Now that the United States has recognised the opposition to Colonel Gaddafi's regime as Libya's "legitimate governing authority", and the UN's special envoy to Libya has been asked to present a peace deal to the Libyan leader within a fortnight, a peaceful end may be in sight.
At the same time violence continues in the region, with the death of ten rebel fighters in an attack on a government-held town tempering hopes for peace.
At a one-day summit attended by Nato and other world leaders in Istanbul, the UN envoy, Abdul Elah al-Khatib, and foreign ministers from over 30 Western and Arab countries were hosted by the Turkish foreign minister. All agreed to formally recognise the rebels as the legitimate Libyan authority.
A statement released from the summit on Friday stated that Gaddafi "must leave power according to defined steps" and called for "the formation of an interim government to ensure a smooth and peaceful transition of power".
The decision was announced by US Secretary of State Hillary Clinton. She added: "The TNC [Transitional National Council] has offered important assurances today, including the promise to pursue a process of democratic reform that is inclusive both geographically and politically."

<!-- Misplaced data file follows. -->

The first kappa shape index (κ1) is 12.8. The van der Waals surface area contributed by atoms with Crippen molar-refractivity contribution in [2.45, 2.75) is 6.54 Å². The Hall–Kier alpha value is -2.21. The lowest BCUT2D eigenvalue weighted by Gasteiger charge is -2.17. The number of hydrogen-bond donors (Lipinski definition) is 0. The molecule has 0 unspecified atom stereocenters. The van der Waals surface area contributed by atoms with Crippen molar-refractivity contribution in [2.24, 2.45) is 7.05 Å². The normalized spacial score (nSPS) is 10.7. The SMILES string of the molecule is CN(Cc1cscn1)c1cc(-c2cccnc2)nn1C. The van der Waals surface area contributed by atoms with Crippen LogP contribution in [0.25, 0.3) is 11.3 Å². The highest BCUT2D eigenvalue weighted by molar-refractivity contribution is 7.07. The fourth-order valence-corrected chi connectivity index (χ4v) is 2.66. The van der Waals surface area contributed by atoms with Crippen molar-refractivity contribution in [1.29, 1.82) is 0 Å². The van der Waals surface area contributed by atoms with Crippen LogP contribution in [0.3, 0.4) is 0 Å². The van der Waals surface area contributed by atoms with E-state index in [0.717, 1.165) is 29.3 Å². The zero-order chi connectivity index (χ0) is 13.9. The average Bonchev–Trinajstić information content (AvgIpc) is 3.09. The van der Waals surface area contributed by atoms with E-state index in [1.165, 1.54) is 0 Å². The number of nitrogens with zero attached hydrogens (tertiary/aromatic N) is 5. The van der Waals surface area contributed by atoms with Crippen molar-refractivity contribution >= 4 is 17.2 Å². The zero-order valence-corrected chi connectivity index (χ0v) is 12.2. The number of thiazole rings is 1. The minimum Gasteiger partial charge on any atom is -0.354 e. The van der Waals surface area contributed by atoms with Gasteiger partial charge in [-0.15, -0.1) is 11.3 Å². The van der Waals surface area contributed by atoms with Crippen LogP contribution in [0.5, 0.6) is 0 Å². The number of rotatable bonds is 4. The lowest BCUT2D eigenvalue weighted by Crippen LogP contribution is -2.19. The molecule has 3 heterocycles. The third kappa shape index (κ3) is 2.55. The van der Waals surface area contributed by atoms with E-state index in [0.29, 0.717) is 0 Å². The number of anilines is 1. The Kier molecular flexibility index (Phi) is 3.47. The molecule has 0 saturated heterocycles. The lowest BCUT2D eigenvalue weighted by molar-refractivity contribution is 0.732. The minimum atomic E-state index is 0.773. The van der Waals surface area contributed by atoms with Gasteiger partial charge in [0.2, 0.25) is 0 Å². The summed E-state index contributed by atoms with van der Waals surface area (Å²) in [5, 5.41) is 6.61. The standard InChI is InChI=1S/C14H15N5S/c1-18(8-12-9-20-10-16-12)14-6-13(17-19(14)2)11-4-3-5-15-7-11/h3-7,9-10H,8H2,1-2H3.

The TNC responded with gratitude as it expressed its "respect to the people of the United States", which it called "the protector and promoter of democracy and freedom across the world".
A peace deal could allow Gaddafi to stay in the country after stepping down. However, Gaddafi himself swiftly rejected the discussions on Friday. Addressing a televised rally, he bellowed: "Trample on those recognitions, trample them under your feet...They are worthless".
In another worrying sign, both China and Russia, who have been critics of the Nato bombing campaign from the outset, were absent from Istanbul. Their continued reluctance might be a worrying sign for the prospect of long-term recognition for the Libyan rebel council in the United Nations, if and when that time comes.
There are still hopes that after months of stalemate this recognition of the rebels could finally precipitate a decisive, peaceful outcome.
Recognising the TNC formally not only gives the Council more credibility, but also will mean that some of the billions of dollars of Libyan assets frozen in US banks could be released to the rebels.
But while the violence continues, the prospect of peace is little comfort for many Libyans. Ten rebel fighters were killed by land mines and shells in an attack on a strategic eastern oil town on Friday, reported the Press Association.